Church and Family History Research Assistance
for Parke County, Indiana



The first Predestinarian Baptist Church in Parke County was organized at Rockville in 1825. Meetings were held at the homes of members and at the log courthouse until 1834, when a brick house was built on lot 44 of the original plat of the town. This was the only church that this denomination built in a town of Parke County. Early members were Samuel and Matthew Noel, Austin Puett, Mrs. John G. Davis, and Mrs. Patsey (Noel) Puett. The church united with the Eel River Association. The society proceeded quietly with its activities until doctrinal controversies arose causing a division of the membership. The majority held meetings in Washington Township, the minority soon ceased holding services, and the house was torn down. A part of the seceding members continued the organization, and in 1852 John Overman deeded to trustees a lot bounded on the west by the Rockville-Marshall gravel road, near the southeast corner of section 20, Washington Township. Here a substantial frame house was constructed, the name of the church was changed from Rockville to Pleasant Grove, and the organization was transferred to the Danville Association. Some of the members here were the Burfords, Overmans, Elders, and McCords. The average membership during the last fifty years of the church's existence was about twenty-seven. James Burford, Isaac W. Denman, and Joseph Skeeters were among the ministers. The clerks of the church were Lewis Noel from 1825 to 1840, David Elder from 1840 to 1872, Henry Burford from 1872 to 1884, and M. M. Canine, 1884 and thereafter. The society was dissolved on November 18, 1899. The property reverted to the Overman estate; the house was sold at public auction and removed to a farm where it is used as an implement house. The Overman Cemetery is located a half mile east of the church. The Elder Cemetery is a small lot in the northwest corner of section 20. Mr. Overman came from North Carolina in 1832, and died October 13, 1899, aged eighty-nine years. He was clerk of the Danville Association about forty years.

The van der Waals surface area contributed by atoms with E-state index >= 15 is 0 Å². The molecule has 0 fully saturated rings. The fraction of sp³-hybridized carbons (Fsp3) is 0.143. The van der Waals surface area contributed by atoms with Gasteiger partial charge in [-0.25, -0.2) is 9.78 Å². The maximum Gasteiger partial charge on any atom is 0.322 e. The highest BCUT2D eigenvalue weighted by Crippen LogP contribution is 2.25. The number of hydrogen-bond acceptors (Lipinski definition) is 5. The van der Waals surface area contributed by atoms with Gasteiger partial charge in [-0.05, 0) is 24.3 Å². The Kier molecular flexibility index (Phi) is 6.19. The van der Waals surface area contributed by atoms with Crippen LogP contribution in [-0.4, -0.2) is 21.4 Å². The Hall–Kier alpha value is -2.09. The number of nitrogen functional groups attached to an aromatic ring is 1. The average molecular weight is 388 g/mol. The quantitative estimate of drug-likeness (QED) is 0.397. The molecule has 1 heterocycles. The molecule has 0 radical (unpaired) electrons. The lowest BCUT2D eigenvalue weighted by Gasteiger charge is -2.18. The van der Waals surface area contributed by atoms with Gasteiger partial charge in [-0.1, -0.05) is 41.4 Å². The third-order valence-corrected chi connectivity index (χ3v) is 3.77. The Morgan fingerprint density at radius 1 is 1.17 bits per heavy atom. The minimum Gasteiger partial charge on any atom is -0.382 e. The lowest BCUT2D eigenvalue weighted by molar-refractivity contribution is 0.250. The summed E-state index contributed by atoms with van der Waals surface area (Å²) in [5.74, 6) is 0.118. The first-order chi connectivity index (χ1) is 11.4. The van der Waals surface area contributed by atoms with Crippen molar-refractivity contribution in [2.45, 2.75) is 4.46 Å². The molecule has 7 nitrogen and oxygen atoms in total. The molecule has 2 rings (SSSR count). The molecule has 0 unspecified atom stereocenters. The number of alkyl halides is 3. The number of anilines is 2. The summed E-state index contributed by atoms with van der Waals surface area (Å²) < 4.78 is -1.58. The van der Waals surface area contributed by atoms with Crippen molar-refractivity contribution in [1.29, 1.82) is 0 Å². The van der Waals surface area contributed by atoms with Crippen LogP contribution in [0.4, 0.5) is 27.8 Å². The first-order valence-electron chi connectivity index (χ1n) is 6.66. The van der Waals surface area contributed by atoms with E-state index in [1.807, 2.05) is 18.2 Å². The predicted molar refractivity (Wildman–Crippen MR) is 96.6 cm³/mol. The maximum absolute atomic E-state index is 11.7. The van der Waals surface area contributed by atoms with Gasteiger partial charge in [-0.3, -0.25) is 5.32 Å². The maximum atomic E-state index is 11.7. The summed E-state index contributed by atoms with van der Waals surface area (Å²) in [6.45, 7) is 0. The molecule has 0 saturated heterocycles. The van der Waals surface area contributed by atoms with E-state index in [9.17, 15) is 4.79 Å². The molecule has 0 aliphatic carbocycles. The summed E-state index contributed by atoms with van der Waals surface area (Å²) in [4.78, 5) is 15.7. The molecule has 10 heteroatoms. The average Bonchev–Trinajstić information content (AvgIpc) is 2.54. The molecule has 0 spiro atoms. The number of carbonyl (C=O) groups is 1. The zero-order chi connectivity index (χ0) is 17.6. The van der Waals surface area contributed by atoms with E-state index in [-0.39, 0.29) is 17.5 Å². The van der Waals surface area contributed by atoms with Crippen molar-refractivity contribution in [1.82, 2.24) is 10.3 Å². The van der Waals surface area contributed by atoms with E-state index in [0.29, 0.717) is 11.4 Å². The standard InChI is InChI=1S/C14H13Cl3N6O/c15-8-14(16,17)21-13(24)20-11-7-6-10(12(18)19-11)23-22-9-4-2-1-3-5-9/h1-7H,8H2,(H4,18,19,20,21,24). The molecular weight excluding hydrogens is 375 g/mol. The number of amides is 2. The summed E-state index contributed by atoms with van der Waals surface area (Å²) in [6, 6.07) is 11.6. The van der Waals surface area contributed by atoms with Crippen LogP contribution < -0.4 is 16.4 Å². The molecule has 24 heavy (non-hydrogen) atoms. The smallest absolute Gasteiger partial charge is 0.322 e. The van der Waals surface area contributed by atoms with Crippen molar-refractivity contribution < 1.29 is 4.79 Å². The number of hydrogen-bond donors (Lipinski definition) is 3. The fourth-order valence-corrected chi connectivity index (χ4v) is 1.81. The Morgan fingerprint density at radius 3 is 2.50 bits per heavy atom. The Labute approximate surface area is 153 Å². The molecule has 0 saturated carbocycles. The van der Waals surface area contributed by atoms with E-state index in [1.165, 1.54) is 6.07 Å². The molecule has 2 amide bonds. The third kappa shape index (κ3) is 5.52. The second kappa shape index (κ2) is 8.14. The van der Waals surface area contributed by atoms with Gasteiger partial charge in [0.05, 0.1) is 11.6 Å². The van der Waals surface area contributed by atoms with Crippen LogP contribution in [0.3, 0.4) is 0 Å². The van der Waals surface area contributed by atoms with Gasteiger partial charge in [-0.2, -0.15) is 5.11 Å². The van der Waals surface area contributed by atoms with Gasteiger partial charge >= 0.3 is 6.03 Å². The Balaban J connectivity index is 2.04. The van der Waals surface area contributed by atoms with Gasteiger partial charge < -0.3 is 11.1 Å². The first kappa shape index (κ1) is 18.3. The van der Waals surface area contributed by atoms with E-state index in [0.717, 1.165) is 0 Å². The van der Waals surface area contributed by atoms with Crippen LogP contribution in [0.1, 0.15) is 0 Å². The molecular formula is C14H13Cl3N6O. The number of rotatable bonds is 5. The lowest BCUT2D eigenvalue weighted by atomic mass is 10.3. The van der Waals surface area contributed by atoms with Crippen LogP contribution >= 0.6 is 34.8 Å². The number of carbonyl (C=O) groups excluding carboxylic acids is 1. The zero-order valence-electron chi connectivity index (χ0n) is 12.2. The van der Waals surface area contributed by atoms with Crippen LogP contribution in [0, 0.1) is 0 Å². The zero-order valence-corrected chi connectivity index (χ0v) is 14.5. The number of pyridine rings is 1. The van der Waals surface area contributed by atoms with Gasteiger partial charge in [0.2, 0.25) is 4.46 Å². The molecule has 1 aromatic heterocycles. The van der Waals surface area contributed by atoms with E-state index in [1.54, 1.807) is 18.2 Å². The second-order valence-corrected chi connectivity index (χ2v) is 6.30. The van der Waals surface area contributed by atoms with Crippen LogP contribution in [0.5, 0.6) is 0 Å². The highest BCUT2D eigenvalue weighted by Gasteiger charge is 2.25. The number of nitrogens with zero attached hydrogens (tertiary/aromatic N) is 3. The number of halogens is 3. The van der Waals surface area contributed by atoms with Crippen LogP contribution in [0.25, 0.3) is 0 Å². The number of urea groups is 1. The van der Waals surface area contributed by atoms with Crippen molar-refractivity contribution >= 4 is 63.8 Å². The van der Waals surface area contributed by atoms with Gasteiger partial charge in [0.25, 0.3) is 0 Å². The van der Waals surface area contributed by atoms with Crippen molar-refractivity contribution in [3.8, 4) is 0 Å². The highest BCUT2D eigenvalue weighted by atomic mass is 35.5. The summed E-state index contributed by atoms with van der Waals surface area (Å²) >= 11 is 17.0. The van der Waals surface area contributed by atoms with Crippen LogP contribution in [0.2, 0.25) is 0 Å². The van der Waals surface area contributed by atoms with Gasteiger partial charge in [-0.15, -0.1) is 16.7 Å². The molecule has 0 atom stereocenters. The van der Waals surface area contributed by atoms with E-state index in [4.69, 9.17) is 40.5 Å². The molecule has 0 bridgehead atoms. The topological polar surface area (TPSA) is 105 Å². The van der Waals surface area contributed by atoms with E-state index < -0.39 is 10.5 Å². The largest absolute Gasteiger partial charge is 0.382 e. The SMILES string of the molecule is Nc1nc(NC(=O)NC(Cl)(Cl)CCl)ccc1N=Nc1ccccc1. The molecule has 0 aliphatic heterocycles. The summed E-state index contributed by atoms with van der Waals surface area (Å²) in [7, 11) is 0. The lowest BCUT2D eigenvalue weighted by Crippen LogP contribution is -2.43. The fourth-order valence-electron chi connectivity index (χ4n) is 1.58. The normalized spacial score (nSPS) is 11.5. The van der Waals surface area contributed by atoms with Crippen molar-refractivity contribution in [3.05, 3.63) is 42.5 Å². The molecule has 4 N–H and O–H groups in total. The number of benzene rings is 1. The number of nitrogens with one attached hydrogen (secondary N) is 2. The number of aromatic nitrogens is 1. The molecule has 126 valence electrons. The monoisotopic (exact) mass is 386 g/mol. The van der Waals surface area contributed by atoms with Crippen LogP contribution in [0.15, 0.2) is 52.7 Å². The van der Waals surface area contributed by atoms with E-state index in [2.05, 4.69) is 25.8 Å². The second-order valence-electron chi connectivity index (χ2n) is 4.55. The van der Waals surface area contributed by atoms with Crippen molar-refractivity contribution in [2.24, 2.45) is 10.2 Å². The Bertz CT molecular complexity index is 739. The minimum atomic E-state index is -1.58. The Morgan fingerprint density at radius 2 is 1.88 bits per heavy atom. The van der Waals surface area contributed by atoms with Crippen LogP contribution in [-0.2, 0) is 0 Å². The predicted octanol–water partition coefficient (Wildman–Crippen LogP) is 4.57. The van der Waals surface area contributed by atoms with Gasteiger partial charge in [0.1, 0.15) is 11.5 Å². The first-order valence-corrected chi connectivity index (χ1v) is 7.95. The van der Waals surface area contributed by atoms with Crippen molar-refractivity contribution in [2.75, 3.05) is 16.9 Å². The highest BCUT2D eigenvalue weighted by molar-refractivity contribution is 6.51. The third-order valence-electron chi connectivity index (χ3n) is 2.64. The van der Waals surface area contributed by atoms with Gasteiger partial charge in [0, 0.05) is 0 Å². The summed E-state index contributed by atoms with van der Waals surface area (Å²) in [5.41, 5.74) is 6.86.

Providence Church was organized on May 3, 1828, with sixteen members. Benjamin Lambert presided as moderator, and Aaron Harlan, clerk. At this meeting it was decided to build a hewed log house at the southeast corner of the east half of the northeast quarter of section 5, Union Township. Meetings were held at the homes of members until the house was completed in 1831. On February 22, 1834 the church was renamed Mount Moriah. A graveyard was started near the house, and about a dozen persons were buried here, but it was soon abandoned. In 1837 it was decided to change the location of the church to a site about a mile northeast of the first location. This was on the Nathan Plunkett farm in section 33, Greene Township. Here a frame house was completed in 1844 at a cost of $500. In 1875 this house was removed and a larger one erected at a cost of $1,700.

James Bristow and Jesse McClain were ordained ministers in 1833. The latter continued his services here almost forty years. He died in 1874. Joseph Skeeters, a regular minister here for a number of years, was born in Shelby County, Kentucky, on February 14, 1820, and died May 20, 1906. The membership of this church was composed mainly of the McClains, Collingses, Peytons, and Doggetts. The oldest member was James Straughn who died at the age of ninety-seven years. The church at one time had about sixty members.